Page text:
Get Prisoners Out Of Cells And Into Jobs

Less than 0.1% of prisoners released on temporary licence went on to re-offend
John Giles - PA Images via Getty Images

Imagine a prison where prisoners spent most of the working day not locked in their cells, but outside in the community in regular jobs and training. Where many more prisoners had the opportunity to go into the outside world prior to release to work or volunteer, sort out their housing needs and re-establish contact with their families.

This may seem like a liberal pipe dream to some, but to others it makes perfect business sense. One in 10 staff at Timpson are ex-prisoners, many of whom began working for the company while on temporary release from prison.

Its chief executive James Timpson, who is also chair of the Prison Reform Trust, says: “We believe release on temporary licence (ROTL) provides people with an essential bridge between custody and release and allows them to prepare for gradual integration back into society. At Timpson, we have many ROTL colleagues who leave prison every morning, complete a day’s work in one of our shops, and return to their cell at the end of their working day.”

The Justice Secretary seems to agree. In a recent speech on prison reform, David Gauke made a commitment to look at the availability and use of ROTL. “Specifically, I want to see how we can use ROTL to allow those prisoners, who have earned it, to have a routine where they, with close monitoring, leave prison each day to go to work nearby,” he told the Royal Society of Arts at the beginning of March.

The government’s forthcoming employment strategy for prisoners is expected to include proposals to increase opportunities for ROTL. Ahead of its publication, a new report by the Prison Reform Trust calls for a radical approach to using ROTL at scale across the prison estate. This, it says, would be a huge incentive to good behaviour in prisons as well as an effective aid to resettlement.

Around half of people leaving prison reoffend within one year of release. Having a job and home to go to, as well as a strong network of family and social support, are all factors associated with a reduced risk of reoffending. ROTL is a means to enable people in prison to take responsibility for all of these resettlement needs prior to their release. It has a strong track record of success, with less than 0.1% of releases on temporary licence resulting in failure. In 2016, there were just 17 failures as a result of alleged further offending—the equivalent of five arrests per 100,000 releases.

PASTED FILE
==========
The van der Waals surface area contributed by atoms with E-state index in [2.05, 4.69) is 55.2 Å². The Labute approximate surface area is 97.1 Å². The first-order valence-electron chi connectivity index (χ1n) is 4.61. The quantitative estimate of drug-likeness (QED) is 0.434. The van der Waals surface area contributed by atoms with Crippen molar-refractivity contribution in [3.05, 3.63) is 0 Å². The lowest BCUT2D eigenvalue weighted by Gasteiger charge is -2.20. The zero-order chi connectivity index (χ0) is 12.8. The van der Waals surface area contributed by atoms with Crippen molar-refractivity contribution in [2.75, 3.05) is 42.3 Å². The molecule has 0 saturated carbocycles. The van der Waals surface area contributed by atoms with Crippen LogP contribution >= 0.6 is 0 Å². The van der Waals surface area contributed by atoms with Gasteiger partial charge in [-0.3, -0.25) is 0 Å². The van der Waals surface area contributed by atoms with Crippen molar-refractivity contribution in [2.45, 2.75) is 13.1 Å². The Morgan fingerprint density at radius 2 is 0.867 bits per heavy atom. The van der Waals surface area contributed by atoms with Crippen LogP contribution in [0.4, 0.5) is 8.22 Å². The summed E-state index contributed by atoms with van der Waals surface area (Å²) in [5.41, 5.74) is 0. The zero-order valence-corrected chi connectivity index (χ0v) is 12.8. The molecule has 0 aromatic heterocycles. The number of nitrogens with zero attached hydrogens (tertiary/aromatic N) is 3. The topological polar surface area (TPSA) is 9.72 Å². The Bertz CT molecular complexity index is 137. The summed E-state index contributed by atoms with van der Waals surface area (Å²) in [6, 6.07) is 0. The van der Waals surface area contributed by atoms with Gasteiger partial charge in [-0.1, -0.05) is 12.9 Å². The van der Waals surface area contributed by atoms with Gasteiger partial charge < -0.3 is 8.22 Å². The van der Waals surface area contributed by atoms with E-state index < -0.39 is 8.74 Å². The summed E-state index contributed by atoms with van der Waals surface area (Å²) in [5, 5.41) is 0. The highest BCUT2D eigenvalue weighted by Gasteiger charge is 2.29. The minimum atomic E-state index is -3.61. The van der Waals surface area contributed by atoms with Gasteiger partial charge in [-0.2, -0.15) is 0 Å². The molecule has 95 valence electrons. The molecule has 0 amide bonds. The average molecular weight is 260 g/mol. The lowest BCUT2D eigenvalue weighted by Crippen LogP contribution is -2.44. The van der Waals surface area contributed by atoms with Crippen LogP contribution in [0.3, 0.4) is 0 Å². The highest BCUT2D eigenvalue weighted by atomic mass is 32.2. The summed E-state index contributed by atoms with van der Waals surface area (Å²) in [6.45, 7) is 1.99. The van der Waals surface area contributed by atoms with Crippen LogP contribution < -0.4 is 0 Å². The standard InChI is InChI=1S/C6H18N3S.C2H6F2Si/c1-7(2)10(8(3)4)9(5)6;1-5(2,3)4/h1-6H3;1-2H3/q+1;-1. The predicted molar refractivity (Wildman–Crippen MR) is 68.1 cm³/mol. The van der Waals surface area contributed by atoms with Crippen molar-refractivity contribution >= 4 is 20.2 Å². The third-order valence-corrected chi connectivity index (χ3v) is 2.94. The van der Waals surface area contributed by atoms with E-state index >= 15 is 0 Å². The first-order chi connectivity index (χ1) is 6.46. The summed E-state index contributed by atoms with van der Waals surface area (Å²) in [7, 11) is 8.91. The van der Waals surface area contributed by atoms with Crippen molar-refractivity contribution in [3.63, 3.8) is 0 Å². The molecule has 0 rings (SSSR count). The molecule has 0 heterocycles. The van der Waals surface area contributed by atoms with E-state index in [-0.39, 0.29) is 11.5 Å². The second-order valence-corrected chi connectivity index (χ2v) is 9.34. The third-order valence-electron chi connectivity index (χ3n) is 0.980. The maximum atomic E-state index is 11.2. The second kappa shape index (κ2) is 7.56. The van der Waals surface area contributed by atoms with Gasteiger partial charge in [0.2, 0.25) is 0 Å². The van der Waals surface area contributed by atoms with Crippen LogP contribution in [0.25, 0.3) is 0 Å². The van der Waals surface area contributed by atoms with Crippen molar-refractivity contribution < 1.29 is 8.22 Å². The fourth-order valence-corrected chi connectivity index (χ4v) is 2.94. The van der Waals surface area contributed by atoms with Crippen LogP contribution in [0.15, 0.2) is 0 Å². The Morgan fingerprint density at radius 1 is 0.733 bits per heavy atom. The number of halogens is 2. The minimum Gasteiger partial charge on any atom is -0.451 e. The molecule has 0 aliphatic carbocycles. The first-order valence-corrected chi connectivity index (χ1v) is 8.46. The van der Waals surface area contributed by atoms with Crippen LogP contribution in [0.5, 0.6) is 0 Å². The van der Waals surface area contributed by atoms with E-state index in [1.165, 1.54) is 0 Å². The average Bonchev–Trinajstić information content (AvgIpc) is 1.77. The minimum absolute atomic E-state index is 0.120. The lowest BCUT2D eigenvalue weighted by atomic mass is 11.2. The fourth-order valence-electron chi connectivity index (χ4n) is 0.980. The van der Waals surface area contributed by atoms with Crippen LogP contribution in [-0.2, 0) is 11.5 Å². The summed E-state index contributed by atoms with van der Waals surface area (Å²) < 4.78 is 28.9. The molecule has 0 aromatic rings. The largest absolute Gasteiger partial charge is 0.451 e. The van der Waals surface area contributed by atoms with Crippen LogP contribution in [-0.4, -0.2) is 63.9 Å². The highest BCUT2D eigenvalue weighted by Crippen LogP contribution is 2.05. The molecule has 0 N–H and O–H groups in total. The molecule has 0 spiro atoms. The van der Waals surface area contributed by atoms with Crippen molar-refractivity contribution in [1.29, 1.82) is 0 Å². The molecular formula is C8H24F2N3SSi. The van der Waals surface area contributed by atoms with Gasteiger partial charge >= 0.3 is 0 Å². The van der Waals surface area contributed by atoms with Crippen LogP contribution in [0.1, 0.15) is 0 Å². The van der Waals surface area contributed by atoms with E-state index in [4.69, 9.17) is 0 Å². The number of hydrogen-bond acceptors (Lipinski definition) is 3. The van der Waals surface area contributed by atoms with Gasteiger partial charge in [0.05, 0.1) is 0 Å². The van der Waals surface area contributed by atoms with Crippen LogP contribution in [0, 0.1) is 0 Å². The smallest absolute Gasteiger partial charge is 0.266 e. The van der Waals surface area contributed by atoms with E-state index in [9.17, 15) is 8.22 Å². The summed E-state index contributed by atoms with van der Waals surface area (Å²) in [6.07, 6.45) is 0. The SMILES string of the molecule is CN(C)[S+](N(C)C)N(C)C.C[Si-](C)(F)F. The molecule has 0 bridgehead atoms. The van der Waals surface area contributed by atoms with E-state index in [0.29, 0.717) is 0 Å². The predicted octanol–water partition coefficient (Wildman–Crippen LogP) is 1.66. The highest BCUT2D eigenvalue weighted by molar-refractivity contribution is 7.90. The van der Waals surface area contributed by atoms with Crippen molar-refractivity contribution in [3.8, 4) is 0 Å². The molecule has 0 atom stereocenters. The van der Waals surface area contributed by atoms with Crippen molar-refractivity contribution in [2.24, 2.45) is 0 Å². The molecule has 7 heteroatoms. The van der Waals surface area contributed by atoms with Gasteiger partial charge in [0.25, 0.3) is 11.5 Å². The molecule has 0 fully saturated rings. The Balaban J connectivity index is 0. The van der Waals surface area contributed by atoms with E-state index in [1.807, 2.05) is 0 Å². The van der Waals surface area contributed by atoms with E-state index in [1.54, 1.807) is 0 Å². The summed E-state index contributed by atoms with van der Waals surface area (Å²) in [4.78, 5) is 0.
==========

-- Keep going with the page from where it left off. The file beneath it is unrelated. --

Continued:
As well as being an effective tool for resettlement, ROTL can be used as part of a range of positive incentives for encouraging good behaviour in prisons. For instance, in its recent thematic report on incentivising and promoting good behaviour, HM Inspectorate of Prisons found that: “Young people and staff reported that the most motivating long-term incentives for young people were linked to sentence planning, including access to release on temporary licence (ROTL) and early release.”

Use of ROTL also has indirect benefits for victims. The Prisoners’ Earnings Act enables prison governors to impose a victims levy of up to 40% on wages over £20 per week (after tax, national insurance, any court ordered payments) of prisoners working outside of the prison on temporary licence. Last year alone, the scheme raised £1.1m for victims.

But despite its potential, the use of ROTL has fallen markedly in recent years. Between 2013 and 2016, following changes to the policy introduced by the former Justice Secretary Chris Grayling, incidences of ROTL out of prisons in England and Wales fell by one third. A joint briefing by the Prison Reform Trust and Clinks published in 2016 highlighted the impact of this decline on charities and businesses delivering ROTL opportunities for people in prison.

Statistics reveal not just an overall decline in the use of ROTL, but also substantial variation in its use across the prison estate. The majority of ROTL releases are authorised from the open prison estate, which predominantly holds indeterminate and long determinate sentenced prisoners. This means that most prisoners in resettlement prisons are denied the opportunity to benefit from ROTL before their release. Furthermore, there is little use made of ROTL to enable primary carers, many of whom are women, to maintain contact with their children during their sentence.

Our briefing recommends a range of measures to incentivise prison governors to increase the use of ROTL, including a presumption that prisoners in resettlement prisons should benefit from ROTL, subject to first achieving a period of negative drug tests. Extending its use could be done without the need for significant upfront investment by the government. Indeed, by freeing up resources which would otherwise be needed for the monitoring and supervision of prisoners during the working day, greater use of ROTL could pay for itself.

ROTL has the potential to be a massive incentive for good behaviour as well an effective tool for resettlement. But to work, governors need a clear and unequivocal message that they will be supported and encouraged in its use. Carefully managed risk in the short term will deliver a long-term dividend in better resettlement and public protection.


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